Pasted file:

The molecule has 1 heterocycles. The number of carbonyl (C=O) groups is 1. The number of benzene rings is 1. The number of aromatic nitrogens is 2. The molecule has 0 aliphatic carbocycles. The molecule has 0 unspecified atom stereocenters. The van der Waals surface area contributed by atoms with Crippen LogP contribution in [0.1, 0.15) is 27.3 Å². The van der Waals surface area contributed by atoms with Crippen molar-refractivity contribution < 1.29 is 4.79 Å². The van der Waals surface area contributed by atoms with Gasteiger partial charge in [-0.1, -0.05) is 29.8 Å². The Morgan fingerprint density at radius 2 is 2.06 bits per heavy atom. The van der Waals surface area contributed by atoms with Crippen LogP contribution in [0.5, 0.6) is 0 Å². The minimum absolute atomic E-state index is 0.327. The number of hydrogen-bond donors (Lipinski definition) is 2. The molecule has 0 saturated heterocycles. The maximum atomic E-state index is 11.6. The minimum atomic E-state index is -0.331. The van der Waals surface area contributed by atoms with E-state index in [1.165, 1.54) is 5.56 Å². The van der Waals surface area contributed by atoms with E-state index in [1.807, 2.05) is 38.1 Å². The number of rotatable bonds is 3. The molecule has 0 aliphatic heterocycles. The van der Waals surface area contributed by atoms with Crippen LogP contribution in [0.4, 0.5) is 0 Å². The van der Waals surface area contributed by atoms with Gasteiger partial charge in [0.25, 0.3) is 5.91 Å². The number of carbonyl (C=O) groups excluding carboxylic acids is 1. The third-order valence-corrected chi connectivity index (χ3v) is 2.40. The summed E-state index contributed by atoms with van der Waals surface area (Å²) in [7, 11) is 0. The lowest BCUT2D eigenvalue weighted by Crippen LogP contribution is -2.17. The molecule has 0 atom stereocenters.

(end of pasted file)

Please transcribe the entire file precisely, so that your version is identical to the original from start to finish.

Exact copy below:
The molecule has 1 heterocycles. The number of carbonyl (C=O) groups is 1. The number of benzene rings is 1. The number of aromatic nitrogens is 2. The molecule has 0 aliphatic carbocycles. The molecule has 0 unspecified atom stereocenters. The van der Waals surface area contributed by atoms with Crippen LogP contribution in [0.1, 0.15) is 27.3 Å². The van der Waals surface area contributed by atoms with Crippen molar-refractivity contribution < 1.29 is 4.79 Å². The van der Waals surface area contributed by atoms with Gasteiger partial charge in [-0.1, -0.05) is 29.8 Å². The Morgan fingerprint density at radius 2 is 2.06 bits per heavy atom. The van der Waals surface area contributed by atoms with Crippen LogP contribution in [0.5, 0.6) is 0 Å². The minimum absolute atomic E-state index is 0.327. The number of hydrogen-bond donors (Lipinski definition) is 2. The molecule has 0 saturated heterocycles. The maximum atomic E-state index is 11.6. The minimum atomic E-state index is -0.331. The van der Waals surface area contributed by atoms with E-state index in [1.165, 1.54) is 5.56 Å². The van der Waals surface area contributed by atoms with E-state index in [1.807, 2.05) is 38.1 Å². The number of rotatable bonds is 3. The molecule has 0 aliphatic heterocycles. The van der Waals surface area contributed by atoms with Crippen LogP contribution in [0.4, 0.5) is 0 Å². The van der Waals surface area contributed by atoms with Gasteiger partial charge in [0.25, 0.3) is 5.91 Å². The number of carbonyl (C=O) groups excluding carboxylic acids is 1. The third-order valence-corrected chi connectivity index (χ3v) is 2.40. The summed E-state index contributed by atoms with van der Waals surface area (Å²) in [7, 11) is 0. The lowest BCUT2D eigenvalue weighted by Crippen LogP contribution is -2.17. The molecule has 0 atom stereocenters.